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Market Insight: Business confidence bounces back
Australian business confidence improves, but optimism not yet reflected in car sales
15 Aug 2014
By TERRY MARTIN
THE Australian motor industry is hoping that an improvement in business confidence will have a direct impact on business vehicle sales, which are continuing to drag down the market this year.
Figures published by Roy Morgan Research this week show that business confidence rebounded in July, improving 10.2 per cent on June and returning to levels not seen since the federal budget was handed down in May.
Business confidence remains 12.6 per cent below the peak recorded in October last year, following the election of the Abbott government, but is now slightly above the average of the past four years (118.5 points, based on the research firm’s methodology).
According to Roy Morgan, which conducted 950 interviews with all types of businesses across Australia last month, the spike in confidence came from the extra proportion of businesses believing that economic conditions in Australia would improve over the next 12 months, and also over the next five years.
Fifty-seven per cent of respondents thought that the next 12 months would be a good time to invest in growing their business, up five per cent.
This more optimistic outlook is generally in line with an improvement in consumer confidence, although Roy Morgan’s surveys show declines in consumer sentiment over the past two weeks.
“The increase in business confidence in July was expected given the generally positive reaction as seen in the improvement in consumer confidence throughout the month,” said Roy Morgan Research’s industry communications director Norman Morris.
“Both business and consumers are obviously overcoming the shock of the budget and showing increased optimism in the short- to medium-term in the outlook for the Australian economy.
“Confidence in the key areas of retail, construction and manufacturing, which were seen as making up for a slowdown in the mining industry, showed some improvement in July but these sectors all remain below average in confidence.”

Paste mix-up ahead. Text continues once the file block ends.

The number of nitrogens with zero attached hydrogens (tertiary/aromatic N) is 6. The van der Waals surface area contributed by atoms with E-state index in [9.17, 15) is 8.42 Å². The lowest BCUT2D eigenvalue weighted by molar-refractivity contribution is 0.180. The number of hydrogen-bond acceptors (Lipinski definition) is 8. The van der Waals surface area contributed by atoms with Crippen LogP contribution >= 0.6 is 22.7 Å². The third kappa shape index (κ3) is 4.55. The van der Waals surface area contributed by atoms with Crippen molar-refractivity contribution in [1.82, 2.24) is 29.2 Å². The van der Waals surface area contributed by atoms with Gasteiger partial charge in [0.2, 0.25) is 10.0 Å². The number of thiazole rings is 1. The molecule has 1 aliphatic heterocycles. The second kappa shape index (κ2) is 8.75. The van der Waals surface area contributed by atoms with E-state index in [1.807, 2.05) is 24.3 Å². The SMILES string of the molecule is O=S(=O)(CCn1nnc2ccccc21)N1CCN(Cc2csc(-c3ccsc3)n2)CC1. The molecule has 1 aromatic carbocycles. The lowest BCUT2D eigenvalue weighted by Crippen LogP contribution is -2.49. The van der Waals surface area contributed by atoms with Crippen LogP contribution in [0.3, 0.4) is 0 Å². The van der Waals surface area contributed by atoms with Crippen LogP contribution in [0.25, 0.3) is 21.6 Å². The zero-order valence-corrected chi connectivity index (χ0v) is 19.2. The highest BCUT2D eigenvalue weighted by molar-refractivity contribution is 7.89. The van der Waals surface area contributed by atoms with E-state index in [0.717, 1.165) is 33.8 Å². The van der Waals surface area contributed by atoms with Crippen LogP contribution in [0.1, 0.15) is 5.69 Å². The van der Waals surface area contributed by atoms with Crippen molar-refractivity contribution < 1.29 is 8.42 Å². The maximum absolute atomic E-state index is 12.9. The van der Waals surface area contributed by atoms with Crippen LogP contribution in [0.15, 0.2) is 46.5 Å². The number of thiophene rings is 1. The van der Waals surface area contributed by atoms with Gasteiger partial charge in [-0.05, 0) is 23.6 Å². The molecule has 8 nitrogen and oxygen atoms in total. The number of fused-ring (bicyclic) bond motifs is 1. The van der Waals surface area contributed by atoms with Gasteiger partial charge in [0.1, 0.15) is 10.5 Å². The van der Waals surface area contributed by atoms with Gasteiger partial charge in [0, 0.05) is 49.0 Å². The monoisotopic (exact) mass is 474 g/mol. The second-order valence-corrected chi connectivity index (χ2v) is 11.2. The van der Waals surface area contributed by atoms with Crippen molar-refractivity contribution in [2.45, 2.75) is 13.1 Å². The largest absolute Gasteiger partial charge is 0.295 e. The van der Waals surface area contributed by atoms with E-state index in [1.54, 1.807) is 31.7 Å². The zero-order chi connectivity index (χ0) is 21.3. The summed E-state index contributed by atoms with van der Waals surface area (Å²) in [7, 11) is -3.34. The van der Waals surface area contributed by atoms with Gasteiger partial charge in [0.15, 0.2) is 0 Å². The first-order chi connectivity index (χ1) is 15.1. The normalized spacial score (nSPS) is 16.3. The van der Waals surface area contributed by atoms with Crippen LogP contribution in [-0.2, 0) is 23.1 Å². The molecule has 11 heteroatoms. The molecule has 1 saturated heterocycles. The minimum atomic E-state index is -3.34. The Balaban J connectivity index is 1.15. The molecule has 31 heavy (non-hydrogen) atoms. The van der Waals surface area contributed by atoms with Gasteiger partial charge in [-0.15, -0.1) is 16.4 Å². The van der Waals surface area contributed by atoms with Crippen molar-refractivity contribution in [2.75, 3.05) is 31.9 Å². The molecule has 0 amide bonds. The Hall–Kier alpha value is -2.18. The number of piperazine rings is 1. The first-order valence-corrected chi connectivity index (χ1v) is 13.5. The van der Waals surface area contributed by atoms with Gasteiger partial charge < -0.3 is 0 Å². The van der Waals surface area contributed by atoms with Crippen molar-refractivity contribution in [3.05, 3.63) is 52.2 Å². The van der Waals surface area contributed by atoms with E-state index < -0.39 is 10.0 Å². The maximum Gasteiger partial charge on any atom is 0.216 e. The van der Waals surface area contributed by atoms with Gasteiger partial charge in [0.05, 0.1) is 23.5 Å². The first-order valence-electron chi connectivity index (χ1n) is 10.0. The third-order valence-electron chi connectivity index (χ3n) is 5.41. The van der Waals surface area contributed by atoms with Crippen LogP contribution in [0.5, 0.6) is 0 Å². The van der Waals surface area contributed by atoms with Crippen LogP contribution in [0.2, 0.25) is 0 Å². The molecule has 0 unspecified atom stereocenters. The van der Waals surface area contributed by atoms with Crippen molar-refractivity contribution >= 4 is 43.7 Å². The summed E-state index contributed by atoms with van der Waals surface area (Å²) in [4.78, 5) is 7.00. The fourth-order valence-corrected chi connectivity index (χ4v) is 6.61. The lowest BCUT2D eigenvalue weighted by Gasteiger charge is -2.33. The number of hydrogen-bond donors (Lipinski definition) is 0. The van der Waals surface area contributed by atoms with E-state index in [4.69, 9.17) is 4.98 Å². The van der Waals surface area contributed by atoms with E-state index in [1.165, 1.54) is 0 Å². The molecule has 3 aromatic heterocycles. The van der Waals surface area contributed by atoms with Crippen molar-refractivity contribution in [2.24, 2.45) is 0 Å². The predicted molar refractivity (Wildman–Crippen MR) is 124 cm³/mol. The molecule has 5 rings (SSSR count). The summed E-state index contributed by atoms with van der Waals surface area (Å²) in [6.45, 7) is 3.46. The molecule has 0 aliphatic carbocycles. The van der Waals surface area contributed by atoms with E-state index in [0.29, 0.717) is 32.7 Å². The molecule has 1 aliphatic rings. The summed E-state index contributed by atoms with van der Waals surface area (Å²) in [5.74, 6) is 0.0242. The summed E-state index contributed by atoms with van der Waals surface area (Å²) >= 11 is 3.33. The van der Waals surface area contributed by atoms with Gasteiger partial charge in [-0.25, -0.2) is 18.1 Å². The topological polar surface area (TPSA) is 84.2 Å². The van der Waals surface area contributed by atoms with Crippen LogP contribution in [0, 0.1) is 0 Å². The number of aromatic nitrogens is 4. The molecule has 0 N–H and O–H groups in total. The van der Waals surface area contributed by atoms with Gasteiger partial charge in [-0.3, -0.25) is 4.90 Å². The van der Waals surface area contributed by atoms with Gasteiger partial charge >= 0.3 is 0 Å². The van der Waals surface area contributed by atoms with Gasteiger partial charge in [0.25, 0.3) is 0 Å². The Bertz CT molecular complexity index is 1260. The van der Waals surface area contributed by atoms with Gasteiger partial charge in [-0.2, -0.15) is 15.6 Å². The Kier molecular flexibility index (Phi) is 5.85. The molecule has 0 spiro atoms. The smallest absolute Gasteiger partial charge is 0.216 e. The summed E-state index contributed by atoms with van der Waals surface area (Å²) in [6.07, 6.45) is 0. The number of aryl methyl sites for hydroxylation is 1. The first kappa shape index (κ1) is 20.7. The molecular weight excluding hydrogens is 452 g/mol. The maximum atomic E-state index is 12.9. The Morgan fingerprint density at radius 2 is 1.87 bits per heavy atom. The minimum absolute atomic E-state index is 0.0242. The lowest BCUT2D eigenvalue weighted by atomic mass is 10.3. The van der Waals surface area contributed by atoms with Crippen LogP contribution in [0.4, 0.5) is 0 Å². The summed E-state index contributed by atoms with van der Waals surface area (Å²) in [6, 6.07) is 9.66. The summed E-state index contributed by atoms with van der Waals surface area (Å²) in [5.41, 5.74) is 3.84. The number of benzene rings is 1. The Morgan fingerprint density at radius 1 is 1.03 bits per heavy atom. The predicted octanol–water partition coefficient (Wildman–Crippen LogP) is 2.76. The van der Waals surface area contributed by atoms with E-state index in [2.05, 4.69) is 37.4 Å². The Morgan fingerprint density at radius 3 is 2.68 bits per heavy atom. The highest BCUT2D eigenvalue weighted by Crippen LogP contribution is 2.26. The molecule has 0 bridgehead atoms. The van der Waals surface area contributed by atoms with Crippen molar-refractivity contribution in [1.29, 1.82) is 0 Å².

Mr Morris said the full impact of the federal budget was yet to be seen, given the problems the federal government is encountering with passing legislation through the Senate.
“This may be resulting in a short-term improvement in confidence but continuing instability and uncertainty is not a good environment to make business decisions,” he said.
“In the meantime, the improved level of confidence in the economy picking up over the next five years is likely to increase the appetite for business expansion and borrowing, which is good for economic growth and recovery.”
VFACTS figures from the Federal Chamber of Automotive Industries (FCAI) show that increased business confidence is yet to translate into vehicle sales, with a 5.1 per cent downturn in July marking the 12th straight month-on-month decline.
It followed a poor result in June, which saw business sales down 13.4 per cent for the month, while the last time a positive result was recorded for the sector was in July last year.
“Business sales continue to fall behind 2013 sales figures, with business buyers purchasing 5.1 per cent fewer new motor vehicles than in July 2013, bringing year-to-date figures 8.4 per cent lower than in 2013,” said FCAI chief executive Tony Weber.
Business sales of passenger cars were down 9.5 per cent last month to be now 4.2 per cent in arrears to the end of July compared to the same period last year, while sales of light commercial vehicles were down 7.4 per cent last month, leaving business support for the LCV sector down 12.3 per cent YTD.
There was a slight improvement for business sales of SUVs last month, up 3.8 per cent, but this section of the market remains 10.6 per cent behind the new registrations recorded in the first seven months of 2013.
In comparison, private vehicle sales and government purchases are up 2.1 and 6.4 per cent respectively this year, while the rental sector is also now showing signs of recovery, improving 8.6 per cent last month to be down just 2.4 per cent YTD.
Roy Morgan reports that all states continue to have similar levels of business confidence, with Tasmania now narrowly ahead of Western Australia, followed by Victoria, Queensland, South Australia and New South Wales. In July, all states showed some improvement.
In terms of vehicle sales, only NSW is in positive territory so far this year, up 1.3 per cent compared to Victoria (-1.5 per cent), Queensland (-4.7 per cent) and WA, which has experienced the sharpest downturn this year – down 8.1 per cent YTD.
Tasmania has fallen 7.4 per cent this year (cars sales dropped 11.2 per cent in the island state last month), while SA, NT and the ACT are down 0.9, 3.7 and 2.5 per cent respectively.
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